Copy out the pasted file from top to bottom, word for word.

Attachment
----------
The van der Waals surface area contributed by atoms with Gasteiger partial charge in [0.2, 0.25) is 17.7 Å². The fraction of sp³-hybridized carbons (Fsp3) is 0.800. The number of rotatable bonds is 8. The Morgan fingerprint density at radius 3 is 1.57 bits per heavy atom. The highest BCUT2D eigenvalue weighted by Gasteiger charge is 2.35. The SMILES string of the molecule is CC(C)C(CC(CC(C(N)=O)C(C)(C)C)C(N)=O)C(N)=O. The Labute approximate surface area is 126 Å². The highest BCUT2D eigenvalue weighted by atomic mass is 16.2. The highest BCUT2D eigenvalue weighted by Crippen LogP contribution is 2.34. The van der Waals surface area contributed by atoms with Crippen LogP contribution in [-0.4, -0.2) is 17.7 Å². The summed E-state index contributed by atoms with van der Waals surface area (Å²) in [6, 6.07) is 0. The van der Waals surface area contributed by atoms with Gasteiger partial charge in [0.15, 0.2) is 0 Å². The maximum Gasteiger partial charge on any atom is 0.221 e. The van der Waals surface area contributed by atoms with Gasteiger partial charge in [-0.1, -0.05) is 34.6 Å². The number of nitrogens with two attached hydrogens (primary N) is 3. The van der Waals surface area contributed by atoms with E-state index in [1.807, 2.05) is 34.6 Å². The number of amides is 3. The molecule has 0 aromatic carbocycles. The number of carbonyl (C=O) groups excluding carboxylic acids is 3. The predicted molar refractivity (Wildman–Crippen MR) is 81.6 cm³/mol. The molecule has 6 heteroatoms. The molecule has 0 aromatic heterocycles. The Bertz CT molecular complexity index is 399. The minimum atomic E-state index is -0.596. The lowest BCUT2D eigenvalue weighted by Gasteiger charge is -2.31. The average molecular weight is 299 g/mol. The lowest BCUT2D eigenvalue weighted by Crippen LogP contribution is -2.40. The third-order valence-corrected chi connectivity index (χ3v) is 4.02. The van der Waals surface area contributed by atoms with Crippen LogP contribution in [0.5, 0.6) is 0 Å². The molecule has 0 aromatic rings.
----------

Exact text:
The van der Waals surface area contributed by atoms with Gasteiger partial charge in [0.2, 0.25) is 17.7 Å². The fraction of sp³-hybridized carbons (Fsp3) is 0.800. The number of rotatable bonds is 8. The Morgan fingerprint density at radius 3 is 1.57 bits per heavy atom. The highest BCUT2D eigenvalue weighted by Gasteiger charge is 2.35. The SMILES string of the molecule is CC(C)C(CC(CC(C(N)=O)C(C)(C)C)C(N)=O)C(N)=O. The Labute approximate surface area is 126 Å². The highest BCUT2D eigenvalue weighted by atomic mass is 16.2. The highest BCUT2D eigenvalue weighted by Crippen LogP contribution is 2.34. The van der Waals surface area contributed by atoms with Crippen LogP contribution in [-0.4, -0.2) is 17.7 Å². The summed E-state index contributed by atoms with van der Waals surface area (Å²) in [6, 6.07) is 0. The van der Waals surface area contributed by atoms with Gasteiger partial charge in [0.15, 0.2) is 0 Å². The maximum Gasteiger partial charge on any atom is 0.221 e. The van der Waals surface area contributed by atoms with Gasteiger partial charge in [-0.1, -0.05) is 34.6 Å². The number of nitrogens with two attached hydrogens (primary N) is 3. The van der Waals surface area contributed by atoms with E-state index in [1.807, 2.05) is 34.6 Å². The number of amides is 3. The molecule has 0 aromatic carbocycles. The number of carbonyl (C=O) groups excluding carboxylic acids is 3. The predicted molar refractivity (Wildman–Crippen MR) is 81.6 cm³/mol. The molecule has 6 heteroatoms. The molecule has 0 aromatic heterocycles. The Bertz CT molecular complexity index is 399. The minimum atomic E-state index is -0.596. The lowest BCUT2D eigenvalue weighted by Gasteiger charge is -2.31. The average molecular weight is 299 g/mol. The lowest BCUT2D eigenvalue weighted by Crippen LogP contribution is -2.40. The third-order valence-corrected chi connectivity index (χ3v) is 4.02. The van der Waals surface area contributed by atoms with Crippen LogP contribution in [0.5, 0.6) is 0 Å². The molecule has 0 aromatic rings.